Adogen 464, is a methyl trialkylammonium chloride was supplied by Aldrich Chemicals. The Alkyl groups are a mixture of C8-C10 straight chains with an average of nine carbons. The molecular weight, determined by titration, was found to be 457. Other PTC's, Such as aliquat 336 can be used. Dichloromethane may also be substituted for dibromomethane, in that case increase the reaction time with one hour, and expect somewhat lower yields.
 Isolation performed by steam-distilling the benzodioxole as in the reference above.
100 ml of dichloromethane, 6.42 g of tetrabutylammonium bromide [Note 1] and 200 ml of water were placed in an autoclave, and a total of 27.6 g (0.2 moles) of protocatecualdehyde and 24 g (0.6 moles) of sodium hydroxide in 30 ml of water were added in stages at a temperature of 70°C [Note 2]. The pressure increased to a maximum of 2.4 atm, and the reaction was continued for 4 hours.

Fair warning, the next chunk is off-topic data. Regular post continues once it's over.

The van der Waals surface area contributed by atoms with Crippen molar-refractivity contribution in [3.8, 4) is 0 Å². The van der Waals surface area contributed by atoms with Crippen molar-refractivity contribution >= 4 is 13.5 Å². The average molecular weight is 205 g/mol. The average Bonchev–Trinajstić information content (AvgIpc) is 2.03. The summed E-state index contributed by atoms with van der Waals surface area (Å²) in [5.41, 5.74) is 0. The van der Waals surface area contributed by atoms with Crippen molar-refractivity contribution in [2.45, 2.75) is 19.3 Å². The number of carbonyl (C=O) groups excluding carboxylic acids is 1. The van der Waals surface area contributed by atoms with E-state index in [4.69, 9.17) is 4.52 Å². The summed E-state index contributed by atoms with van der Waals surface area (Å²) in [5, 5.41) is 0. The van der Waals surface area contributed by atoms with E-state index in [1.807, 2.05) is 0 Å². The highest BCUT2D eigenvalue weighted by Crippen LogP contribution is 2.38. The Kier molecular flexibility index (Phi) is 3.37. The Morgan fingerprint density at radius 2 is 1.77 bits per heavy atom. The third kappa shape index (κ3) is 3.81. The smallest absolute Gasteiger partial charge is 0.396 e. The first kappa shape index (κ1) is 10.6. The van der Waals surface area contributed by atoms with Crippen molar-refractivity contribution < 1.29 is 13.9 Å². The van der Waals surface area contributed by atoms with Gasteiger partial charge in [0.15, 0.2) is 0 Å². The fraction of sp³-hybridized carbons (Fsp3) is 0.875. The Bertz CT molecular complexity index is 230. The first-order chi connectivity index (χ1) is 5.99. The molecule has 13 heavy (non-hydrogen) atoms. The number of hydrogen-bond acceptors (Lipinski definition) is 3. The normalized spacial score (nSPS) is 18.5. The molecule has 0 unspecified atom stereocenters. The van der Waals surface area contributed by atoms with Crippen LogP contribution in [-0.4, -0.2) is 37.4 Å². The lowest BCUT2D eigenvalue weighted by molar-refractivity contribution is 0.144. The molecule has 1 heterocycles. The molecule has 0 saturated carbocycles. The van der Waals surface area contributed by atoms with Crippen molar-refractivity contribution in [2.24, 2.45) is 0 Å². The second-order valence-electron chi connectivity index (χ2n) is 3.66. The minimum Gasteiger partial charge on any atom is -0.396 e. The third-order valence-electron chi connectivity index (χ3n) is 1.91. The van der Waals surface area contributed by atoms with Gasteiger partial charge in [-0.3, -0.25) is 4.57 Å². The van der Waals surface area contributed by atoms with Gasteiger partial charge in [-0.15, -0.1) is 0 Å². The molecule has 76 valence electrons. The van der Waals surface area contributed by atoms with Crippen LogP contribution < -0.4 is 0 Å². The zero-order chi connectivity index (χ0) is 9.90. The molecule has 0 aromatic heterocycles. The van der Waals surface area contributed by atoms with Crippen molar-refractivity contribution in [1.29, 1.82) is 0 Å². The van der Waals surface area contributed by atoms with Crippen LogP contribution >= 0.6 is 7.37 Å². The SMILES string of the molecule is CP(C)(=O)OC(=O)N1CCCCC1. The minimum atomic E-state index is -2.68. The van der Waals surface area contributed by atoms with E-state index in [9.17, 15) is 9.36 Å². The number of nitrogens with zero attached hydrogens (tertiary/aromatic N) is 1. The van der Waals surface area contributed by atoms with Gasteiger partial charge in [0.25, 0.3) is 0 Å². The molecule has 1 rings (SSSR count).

After this time the reaction mixture was cooled to ambient temperature, the organic phase was separated and the excess methylene dichloride was recovered by distillation. 21 g of high purity piperonal were isolated. Yield 70%.
 Other tetra alkyl ammonium salts may not work - if any of the alkyl groups are lower than 4 carbons in length they are rapidly attacked by strong alkali [Hoffman elimination of the quat] and the quarternary ammonium salt destroyed.
 The patent reports temperatures between 30°C to 120°C. If dibromomethane is used instead, the reaction may be carried out at reflux.